Tuesdays are Your Turn – Bronchodilators and Coughs
This is a long one from my email, but please take the time to read the whole thing. It raises lots of questions that many other parents of young asthma kids have (I had them.):
If my asthmatic child is coughing (she’s too young for a peak flow meter btw) and I am using her bronchodilator how much should it help? How do I know if it’s helping enough or if it’s not working? Should it stop the cough when she takes it? Because it doesn’t. It seems like she coughs like crazy for the 30min before she’s due for a puff and the hour after she takes her puff. She coughs much less the rest of the
time but it never goes away completely. She doesn’t have symptoms of a cold so I’m pretty sure it’s the asthma.
None of the doctors I’ve talked to have explained well enough how well the puffer is supposed to help. Also when she takes her first puff, she coughs. Just once but from the puffer. Is that normal?
Not being a medical professional myself and answering purely as a parent, I’ll go out on a limb here and say that if your daughter has been coughing like this for awhile, it sounds as though she’s experiencing a prolonged flare and/or that she needs a treatment plan change to attain better asthma control.
My daughter reacted in a similar way to her bronchodilator when she was younger – her asthma cough would lessen but never completely leave – until we finally put her on maintenance corticosteroids and figured out her triggers. Essentially, we had to reduce her airway inflammation before her quick-relief treatments worked fully and made that constant cough disappear. Now, at age 11, she only coughs on and off throughout the day during the more persistent flares (about a week’s duration) and/or while sick.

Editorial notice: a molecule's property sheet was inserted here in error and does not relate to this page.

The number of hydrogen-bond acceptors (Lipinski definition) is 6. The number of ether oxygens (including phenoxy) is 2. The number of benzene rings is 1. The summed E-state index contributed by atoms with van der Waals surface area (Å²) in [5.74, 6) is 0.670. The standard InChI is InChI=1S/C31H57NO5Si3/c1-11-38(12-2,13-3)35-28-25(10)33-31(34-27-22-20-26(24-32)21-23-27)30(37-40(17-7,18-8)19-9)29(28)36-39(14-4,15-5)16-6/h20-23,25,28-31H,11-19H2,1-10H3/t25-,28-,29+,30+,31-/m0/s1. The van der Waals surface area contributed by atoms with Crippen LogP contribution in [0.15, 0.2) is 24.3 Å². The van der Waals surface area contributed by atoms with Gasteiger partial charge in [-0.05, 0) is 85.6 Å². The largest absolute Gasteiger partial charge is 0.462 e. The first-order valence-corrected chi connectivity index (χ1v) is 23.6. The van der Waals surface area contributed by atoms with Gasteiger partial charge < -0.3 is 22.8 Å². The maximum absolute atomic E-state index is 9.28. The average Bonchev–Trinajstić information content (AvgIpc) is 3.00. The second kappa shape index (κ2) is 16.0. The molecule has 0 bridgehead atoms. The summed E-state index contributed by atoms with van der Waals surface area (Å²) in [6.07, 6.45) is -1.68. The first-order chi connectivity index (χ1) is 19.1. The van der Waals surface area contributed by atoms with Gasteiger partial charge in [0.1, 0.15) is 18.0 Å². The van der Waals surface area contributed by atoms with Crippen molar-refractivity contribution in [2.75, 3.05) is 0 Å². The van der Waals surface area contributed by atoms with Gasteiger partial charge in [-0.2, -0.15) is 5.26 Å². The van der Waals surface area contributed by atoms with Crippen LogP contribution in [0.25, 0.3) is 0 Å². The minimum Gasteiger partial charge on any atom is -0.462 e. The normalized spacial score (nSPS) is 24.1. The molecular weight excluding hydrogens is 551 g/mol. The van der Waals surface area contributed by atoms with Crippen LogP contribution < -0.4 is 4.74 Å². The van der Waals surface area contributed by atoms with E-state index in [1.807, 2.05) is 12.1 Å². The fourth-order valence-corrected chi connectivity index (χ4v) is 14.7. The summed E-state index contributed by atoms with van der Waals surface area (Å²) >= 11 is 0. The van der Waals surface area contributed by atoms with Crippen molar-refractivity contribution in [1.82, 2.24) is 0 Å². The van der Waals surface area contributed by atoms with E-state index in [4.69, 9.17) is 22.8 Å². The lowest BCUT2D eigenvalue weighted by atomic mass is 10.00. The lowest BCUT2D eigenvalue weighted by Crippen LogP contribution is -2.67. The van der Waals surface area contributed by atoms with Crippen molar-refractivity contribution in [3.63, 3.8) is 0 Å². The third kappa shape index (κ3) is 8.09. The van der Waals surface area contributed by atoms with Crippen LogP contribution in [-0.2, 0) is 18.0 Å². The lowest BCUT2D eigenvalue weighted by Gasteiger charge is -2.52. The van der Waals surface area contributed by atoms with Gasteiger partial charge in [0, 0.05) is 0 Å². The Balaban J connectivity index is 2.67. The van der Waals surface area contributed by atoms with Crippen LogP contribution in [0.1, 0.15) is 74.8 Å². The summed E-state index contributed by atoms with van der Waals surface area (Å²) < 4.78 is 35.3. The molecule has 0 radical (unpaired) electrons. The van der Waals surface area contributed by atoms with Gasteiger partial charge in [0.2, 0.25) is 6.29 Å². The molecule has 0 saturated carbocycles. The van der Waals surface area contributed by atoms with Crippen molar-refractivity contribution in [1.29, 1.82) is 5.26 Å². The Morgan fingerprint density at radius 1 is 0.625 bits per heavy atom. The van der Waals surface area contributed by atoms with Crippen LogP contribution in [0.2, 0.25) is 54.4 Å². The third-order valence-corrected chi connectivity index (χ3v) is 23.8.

Again, this is purely my opinion and not medical advice, but I’m guessing your daughter’s inhaler is not helping her enough, particularly if you don’t think she’s sick and if these symptoms have hung around for awhile. I’d make an appointment with her doctor to talk about stepping up her treatment plan, possibly by changing and/or adding meds. The doctor may also recommend daily inhaled steroids for maintenance if she’s not already on them or even allergy testing to pin down her triggers.
As for your last question, my kid also sometimes coughs once when she uses her bronchodilator, but only if she’s already flaring. If your daughter’s inhaler ever starts inducing severe or uncontrollable coughing, you may want to ask about switching to a different type.
That’s my two cents, and I hope it helps. How about it, readers? What do you think?